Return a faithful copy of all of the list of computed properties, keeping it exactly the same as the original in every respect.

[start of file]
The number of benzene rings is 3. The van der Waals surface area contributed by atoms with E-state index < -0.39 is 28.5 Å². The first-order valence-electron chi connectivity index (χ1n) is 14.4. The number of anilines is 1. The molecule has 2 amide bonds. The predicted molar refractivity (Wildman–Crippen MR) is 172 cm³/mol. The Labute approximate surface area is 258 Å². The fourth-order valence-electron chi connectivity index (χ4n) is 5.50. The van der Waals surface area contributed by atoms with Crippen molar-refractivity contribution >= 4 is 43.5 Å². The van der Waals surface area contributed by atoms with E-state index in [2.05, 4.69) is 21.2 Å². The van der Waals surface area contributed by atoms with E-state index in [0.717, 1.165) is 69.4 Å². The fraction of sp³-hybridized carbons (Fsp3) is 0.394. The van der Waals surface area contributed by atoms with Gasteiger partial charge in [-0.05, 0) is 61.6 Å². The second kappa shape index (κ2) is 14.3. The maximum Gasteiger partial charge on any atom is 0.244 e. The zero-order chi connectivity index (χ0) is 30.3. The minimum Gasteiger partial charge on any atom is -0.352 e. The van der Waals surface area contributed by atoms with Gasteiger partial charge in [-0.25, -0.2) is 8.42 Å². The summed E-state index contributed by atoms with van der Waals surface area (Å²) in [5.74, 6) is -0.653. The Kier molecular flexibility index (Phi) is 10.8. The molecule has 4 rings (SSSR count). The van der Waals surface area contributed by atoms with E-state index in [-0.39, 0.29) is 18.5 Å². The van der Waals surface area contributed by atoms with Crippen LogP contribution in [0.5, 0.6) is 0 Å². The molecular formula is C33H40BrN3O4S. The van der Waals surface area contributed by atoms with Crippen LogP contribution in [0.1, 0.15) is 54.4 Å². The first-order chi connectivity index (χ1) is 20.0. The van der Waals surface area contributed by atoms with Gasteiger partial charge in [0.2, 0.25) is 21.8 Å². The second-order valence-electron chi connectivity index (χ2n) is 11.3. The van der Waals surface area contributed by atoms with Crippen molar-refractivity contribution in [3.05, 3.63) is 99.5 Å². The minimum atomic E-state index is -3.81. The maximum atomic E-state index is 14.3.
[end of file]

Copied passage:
The number of benzene rings is 3. The van der Waals surface area contributed by atoms with E-state index < -0.39 is 28.5 Å². The first-order valence-electron chi connectivity index (χ1n) is 14.4. The number of anilines is 1. The molecule has 2 amide bonds. The predicted molar refractivity (Wildman–Crippen MR) is 172 cm³/mol. The Labute approximate surface area is 258 Å². The fourth-order valence-electron chi connectivity index (χ4n) is 5.50. The van der Waals surface area contributed by atoms with Crippen molar-refractivity contribution >= 4 is 43.5 Å². The van der Waals surface area contributed by atoms with E-state index in [2.05, 4.69) is 21.2 Å². The van der Waals surface area contributed by atoms with E-state index in [0.717, 1.165) is 69.4 Å². The fraction of sp³-hybridized carbons (Fsp3) is 0.394. The van der Waals surface area contributed by atoms with Gasteiger partial charge in [-0.05, 0) is 61.6 Å². The second kappa shape index (κ2) is 14.3. The maximum Gasteiger partial charge on any atom is 0.244 e. The zero-order chi connectivity index (χ0) is 30.3. The minimum Gasteiger partial charge on any atom is -0.352 e. The van der Waals surface area contributed by atoms with Gasteiger partial charge in [-0.25, -0.2) is 8.42 Å². The summed E-state index contributed by atoms with van der Waals surface area (Å²) in [5.74, 6) is -0.653. The Kier molecular flexibility index (Phi) is 10.8. The molecule has 4 rings (SSSR count). The van der Waals surface area contributed by atoms with E-state index in [-0.39, 0.29) is 18.5 Å². The van der Waals surface area contributed by atoms with Crippen LogP contribution in [0.5, 0.6) is 0 Å². The molecular formula is C33H40BrN3O4S. The van der Waals surface area contributed by atoms with Crippen LogP contribution in [0.1, 0.15) is 54.4 Å². The first-order chi connectivity index (χ1) is 20.0. The van der Waals surface area contributed by atoms with Gasteiger partial charge in [0.2, 0.25) is 21.8 Å². The second-order valence-electron chi connectivity index (χ2n) is 11.3. The van der Waals surface area contributed by atoms with Crippen molar-refractivity contribution in [3.05, 3.63) is 99.5 Å². The minimum atomic E-state index is -3.81. The maximum atomic E-state index is 14.3.